Eight years ago, Redskin quarterback Doug Williams came within nine points of being the first black quarterback to start in the Super Bowl.
He failed miserably.
It was only his second season with the Tampa Bay Buccaneers, and the week before, he had led them past the Philadelphia Eagles by seven points.
Then, in the NFC championship game against the Rams on Jan. 6, l980, at Tampa, Williams completed just 2 of 13 passes for 12 yards before leaving the game midway through the third period with a torn biceps muscle.
Tampa Bay lost, 9-0.
"Sure," Williams said last week when asked if he had learned anything from the loss. "I learned you can't win it by yourself. You've got to have people around you to try and help you win it."
In other words, you admit you tried to win that game all by yourself?
"I had no other choice," Williams said.
In other words, Tampa Bay was that bad.
For the record, Williams' replacement, former USC quarterback Mike Rae, also completed 2 of 13 passes.
The worst part about playing for the Buccaneers in those days, according to Williams, was "getting hit every play." The play that knocked him out of the game was a collision with Ram defensive lineman Mike Fanning's helmet.
The next-worst thing was the departure of offensive coordinator Joe Gibbs. Gibbs left after Williams' rookie year to help run Don Coryell's Charger offense.
"If coach Gibbs hadn't left, I think I would have played in a Super Bowl for the Buccaneers," Williams said.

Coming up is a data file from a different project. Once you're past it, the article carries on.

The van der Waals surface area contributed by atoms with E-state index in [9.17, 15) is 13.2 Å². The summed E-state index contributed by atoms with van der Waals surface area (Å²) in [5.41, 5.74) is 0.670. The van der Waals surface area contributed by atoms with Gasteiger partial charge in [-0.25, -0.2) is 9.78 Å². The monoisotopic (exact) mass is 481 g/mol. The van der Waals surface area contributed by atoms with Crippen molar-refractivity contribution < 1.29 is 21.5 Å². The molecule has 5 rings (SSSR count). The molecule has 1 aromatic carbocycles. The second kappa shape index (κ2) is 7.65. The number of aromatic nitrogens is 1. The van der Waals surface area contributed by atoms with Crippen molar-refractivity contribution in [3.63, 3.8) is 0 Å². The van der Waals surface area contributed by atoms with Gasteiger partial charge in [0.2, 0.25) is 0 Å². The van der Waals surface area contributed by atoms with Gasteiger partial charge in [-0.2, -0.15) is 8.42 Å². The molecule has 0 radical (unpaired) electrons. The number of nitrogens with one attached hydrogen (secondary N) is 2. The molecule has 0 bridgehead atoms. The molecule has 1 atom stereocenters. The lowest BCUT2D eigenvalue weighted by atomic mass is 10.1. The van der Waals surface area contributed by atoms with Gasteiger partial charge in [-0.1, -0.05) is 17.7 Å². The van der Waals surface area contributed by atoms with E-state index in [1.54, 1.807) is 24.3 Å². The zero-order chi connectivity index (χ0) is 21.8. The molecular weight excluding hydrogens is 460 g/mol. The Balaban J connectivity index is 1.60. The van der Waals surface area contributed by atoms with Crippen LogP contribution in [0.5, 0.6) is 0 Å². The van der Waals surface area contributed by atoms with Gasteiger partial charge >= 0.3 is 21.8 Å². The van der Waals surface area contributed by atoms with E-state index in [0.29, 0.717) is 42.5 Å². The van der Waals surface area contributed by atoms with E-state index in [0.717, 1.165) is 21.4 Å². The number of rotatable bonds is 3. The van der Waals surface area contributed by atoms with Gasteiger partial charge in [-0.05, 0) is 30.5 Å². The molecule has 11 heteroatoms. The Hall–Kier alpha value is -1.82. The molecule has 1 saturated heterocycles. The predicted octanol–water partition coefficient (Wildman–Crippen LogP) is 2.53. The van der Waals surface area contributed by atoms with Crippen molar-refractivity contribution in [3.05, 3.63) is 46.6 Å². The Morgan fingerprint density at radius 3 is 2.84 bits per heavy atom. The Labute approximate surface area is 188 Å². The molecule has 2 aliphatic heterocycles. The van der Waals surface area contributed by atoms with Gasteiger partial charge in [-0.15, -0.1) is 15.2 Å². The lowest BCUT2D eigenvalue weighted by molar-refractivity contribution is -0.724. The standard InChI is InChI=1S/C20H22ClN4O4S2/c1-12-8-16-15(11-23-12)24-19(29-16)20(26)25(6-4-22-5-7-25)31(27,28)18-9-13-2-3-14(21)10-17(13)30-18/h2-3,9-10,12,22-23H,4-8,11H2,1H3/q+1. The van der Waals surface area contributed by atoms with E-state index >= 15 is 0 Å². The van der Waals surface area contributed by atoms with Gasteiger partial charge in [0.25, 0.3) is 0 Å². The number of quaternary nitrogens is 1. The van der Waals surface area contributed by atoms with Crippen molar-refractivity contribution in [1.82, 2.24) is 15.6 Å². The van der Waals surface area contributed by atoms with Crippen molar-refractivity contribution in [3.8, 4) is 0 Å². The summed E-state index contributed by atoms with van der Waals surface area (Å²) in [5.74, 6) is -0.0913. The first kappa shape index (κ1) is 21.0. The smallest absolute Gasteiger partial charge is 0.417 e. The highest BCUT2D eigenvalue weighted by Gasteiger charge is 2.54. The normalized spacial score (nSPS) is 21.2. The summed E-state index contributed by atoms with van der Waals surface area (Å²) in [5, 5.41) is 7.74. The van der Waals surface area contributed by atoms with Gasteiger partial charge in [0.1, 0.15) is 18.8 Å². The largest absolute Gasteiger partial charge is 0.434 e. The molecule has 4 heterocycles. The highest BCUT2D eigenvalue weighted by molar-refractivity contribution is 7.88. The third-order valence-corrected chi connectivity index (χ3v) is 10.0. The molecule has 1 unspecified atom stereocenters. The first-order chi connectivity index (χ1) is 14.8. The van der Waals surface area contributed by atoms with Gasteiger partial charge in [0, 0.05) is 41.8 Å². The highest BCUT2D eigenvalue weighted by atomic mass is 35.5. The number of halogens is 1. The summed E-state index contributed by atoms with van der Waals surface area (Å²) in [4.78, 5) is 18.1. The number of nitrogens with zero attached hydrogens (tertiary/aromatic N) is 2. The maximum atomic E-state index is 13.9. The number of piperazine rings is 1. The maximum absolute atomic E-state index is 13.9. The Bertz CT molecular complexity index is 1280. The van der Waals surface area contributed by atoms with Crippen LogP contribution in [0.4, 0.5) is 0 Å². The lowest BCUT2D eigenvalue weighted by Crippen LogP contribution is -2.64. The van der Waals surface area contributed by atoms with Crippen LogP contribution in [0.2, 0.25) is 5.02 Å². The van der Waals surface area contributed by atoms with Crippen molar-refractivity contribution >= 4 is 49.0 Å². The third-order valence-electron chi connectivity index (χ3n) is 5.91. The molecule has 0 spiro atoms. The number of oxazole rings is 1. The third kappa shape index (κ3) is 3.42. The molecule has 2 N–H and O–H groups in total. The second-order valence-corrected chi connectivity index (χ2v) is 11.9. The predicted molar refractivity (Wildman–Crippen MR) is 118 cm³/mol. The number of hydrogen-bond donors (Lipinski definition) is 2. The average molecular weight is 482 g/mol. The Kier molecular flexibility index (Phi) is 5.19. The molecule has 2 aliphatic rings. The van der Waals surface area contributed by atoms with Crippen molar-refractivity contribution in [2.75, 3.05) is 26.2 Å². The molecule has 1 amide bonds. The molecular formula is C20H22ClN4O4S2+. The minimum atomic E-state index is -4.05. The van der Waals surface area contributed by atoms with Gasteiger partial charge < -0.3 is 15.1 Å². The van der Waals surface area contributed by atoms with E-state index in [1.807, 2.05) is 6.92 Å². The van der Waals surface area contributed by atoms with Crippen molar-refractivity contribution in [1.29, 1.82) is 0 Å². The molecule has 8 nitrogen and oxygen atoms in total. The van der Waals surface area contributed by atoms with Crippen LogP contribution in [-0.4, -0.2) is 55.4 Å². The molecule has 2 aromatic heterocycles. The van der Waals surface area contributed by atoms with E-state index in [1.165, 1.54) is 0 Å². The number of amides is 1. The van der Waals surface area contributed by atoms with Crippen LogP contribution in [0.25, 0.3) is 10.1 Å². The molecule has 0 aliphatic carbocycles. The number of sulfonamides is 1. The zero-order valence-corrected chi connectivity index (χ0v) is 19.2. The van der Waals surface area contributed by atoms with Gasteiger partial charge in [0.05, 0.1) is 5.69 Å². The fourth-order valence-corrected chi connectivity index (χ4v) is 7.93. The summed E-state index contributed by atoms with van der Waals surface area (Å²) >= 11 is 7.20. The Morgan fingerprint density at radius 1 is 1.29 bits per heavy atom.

But Williams balks at the suggestion that the only reason he's in the Super Bowl now is because he has been reunited with Gibbs.
"People say, 'Doug, you're different now. You sit in the pocket,' " he said. "They say, 'You throw short. You didn't do that at Tampa Bay.' I didn't have a choice at Tampa Bay. I was always on the run there.
"Look, I can play anybody's system. The system there was: Pitch left, pitch right, on third down throw long."
NFL quarterbacks and third-and-long get along about as well as Dan Rather and George Bush.
The Ram team that beat the Buccaneers that day had had troubles of its own in the 1979 season. There was the death of owner Carroll Rosenbloom, constant front office tension and an injury to regular QB Pat Haden.
Haden's replacement, Vince Ferragamo, completed 12 of 23 passes for 163 yards, however, and Tampa Bay's offense didn't cross the Ram 50-yard line until the fourth quarter. It needed an option pass from halfback Jerry Eckwood to get that far.
The Rams managed just nine points on three field goals by Frank Corral, even though they got inside the Tampa 10 three times.
"It's justice," said Los Angeles running back Wendell Tyler after the game. "We've been here so much, something right had to happen."
Four of the previous five years had ended for the Rams in the NFC championship game.
"They were just that much stronger than us," Tampa coach John McKay said. "But I don't think Doug Williams is the reason we lost this game. Someone has to block someone. I thought he did a pretty good job of not getting sacked."
He has survived. And now they are canonizing Williams in the nation's capital.
Wrote Courtland Milloy, a black columnist for the Washington Post: "So many people would have given up after such a frustrating ordeal, copped a bad attitude and when opportunity knocked just blown it. Instead, Williams grabbed the bull by the horns, as they say, and rode that sucker to victory."